Mitch Trubisky earned one last shot at determining his future.
“I control my own destiny,” he said Sunday, a few days after Matt Nagy informed him he’d won the Bears’ quarterback competition.
Those five words will define not only 2020 for Trubisky, but the rest of his football life. So while most of our energy is focused on what Trubisky being named QB1 means for this year’s Bears, let’s take a moment to focus on what it means to the 26-year-old quarterback.
It means everything.
Will Trubisky’s career go the way of Marcus Mariota, who was dumped as the Tennessee Titans quarterback after six games in 2019 and is now relegated to (well-paying) backup duties with the Las Vegas Raiders?
Will the 2017 No. 2 overall pick follow the rocky, mostly-short NFL paths of the other six quarterbacks to not have their fifth year options picked up for performance reasons?
Or will Trubisky chart his own course and do something Jake Locker, Blaine Gabbert, Christian Ponder, E.J. Manuel, Brandon Weeden, Johnny Manziel and Paxton Lynch couldn’t – hang on to not only a starting job in the NFL, but with the team that drafted him?
“It’s a new year and we all have a clean slate, and we’re not looking back at the past,” Trubisky said. “I’m not looking over my shoulder. I’m just going to take advantage of the opportunity ahead and it feels good. It’s exciting.”
Trubisky has almost everything Chicago loves in its pro athletes. He can be a fiery, galvanizing leader. He’s got a great work ethic, which meshes well with a fanbase that delights in blue-collar mentalities. He can be goofy and charming and engaging (when things are going well, of course).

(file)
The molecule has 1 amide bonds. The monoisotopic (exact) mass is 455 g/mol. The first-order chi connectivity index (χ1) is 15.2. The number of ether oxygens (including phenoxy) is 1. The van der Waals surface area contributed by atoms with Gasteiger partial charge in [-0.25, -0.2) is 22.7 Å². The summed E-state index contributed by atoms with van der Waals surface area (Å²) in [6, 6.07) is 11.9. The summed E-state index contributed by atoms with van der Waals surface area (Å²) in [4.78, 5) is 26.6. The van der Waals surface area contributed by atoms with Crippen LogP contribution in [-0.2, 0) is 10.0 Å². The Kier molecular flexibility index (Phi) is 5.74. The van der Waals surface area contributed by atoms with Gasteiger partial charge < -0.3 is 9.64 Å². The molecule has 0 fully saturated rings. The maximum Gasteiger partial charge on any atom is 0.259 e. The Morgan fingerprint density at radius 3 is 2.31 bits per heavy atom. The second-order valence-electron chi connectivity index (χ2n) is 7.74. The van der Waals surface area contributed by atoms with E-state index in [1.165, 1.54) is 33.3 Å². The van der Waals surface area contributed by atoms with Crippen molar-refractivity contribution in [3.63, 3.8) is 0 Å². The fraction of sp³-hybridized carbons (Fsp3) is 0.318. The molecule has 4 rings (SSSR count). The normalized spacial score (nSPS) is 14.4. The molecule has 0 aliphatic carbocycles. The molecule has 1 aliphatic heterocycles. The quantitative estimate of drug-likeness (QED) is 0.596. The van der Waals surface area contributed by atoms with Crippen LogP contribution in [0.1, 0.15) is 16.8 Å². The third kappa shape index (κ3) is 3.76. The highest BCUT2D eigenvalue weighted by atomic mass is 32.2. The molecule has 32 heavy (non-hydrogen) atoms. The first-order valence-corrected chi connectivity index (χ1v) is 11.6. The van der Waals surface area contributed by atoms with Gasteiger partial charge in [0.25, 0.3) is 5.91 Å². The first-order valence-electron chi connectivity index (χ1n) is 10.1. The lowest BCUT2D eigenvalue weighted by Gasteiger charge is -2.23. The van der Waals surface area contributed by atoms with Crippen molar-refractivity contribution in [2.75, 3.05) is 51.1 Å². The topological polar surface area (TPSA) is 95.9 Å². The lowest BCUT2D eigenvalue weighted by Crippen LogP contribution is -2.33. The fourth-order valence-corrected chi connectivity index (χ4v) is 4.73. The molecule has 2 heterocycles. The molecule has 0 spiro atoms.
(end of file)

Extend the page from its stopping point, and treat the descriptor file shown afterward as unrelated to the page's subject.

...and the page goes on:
And he genuinely cares about the community around him – he was one a handful of Chicago athletes to pitch in to help former Bears linebacker Sam Acho purchase a liquor store in Austin and turn it into a grocery store, removing a food desert on the west side of the city in the process. He also does stuff like this, and doesn’t do it for the attention or good publicity:
“He’s everything you want,” Bears fan and NFL Network’s Kyle Brandt said on the Under Center Podcast last month. “He’s an unbelievably hard worker. He’s a good person. … I’m rooting like hell for him.”
Chicago, of course, would’ve got behind Deshaun Watson or Patrick Mahomes for the same reasons. Also: They’re among the best quarterbacks in the NFL – and Trubisky, well, is not.
But Trubisky does have a chance in 2020 to re-write his story, chapters 1-10 of which are, right now, about how he’s the guy the Bears picked instead of the two generational talents in the 2017 draft. Watson and Mahomes, by the way, combined are guaranteed over $250 million in their respective megacontracts.
Trubisky is guaranteed $0 after this year.
And that’s the starting point for Trubisky this year. He has, quite literally, nothing guaranteed after this season.
He also doesn’t have anything guaranteed after Week 1. He has to battle back the looming specter Nick Foles – arguably the most successful backup quarterback in NFL history – every week. A bad game or two might not only relegate him to the bench in 2020, but could be all it takes to relegate him to career backup status – at best – the rest of his career.
Sure, Trubisky will finish his rookie contract having earned precisely $29,032,424 from the Bears. He’ll have accumulated generational wealth before the age of 27.
But Trubisky is a fierce competitor who might be a bad game or two away from losing the opportunity to compete on Sundays. There’s a lot at stake for him, personally, beyond the cash.
So buckle up, because we’re about to find out a lot in the coming days and weeks about Trubisky. And he’s going to find out a lot about himself, too.
“I’m a believer that everything happens for a reason one way or another,” Trubisky said. “So them not picking up my option, bringing in competition, I truly believe it was just a part of my journey and something I had to deal with in order to get better. I believe the way you deal with things is going to determine how it builds you up and it only makes you better in the long run.”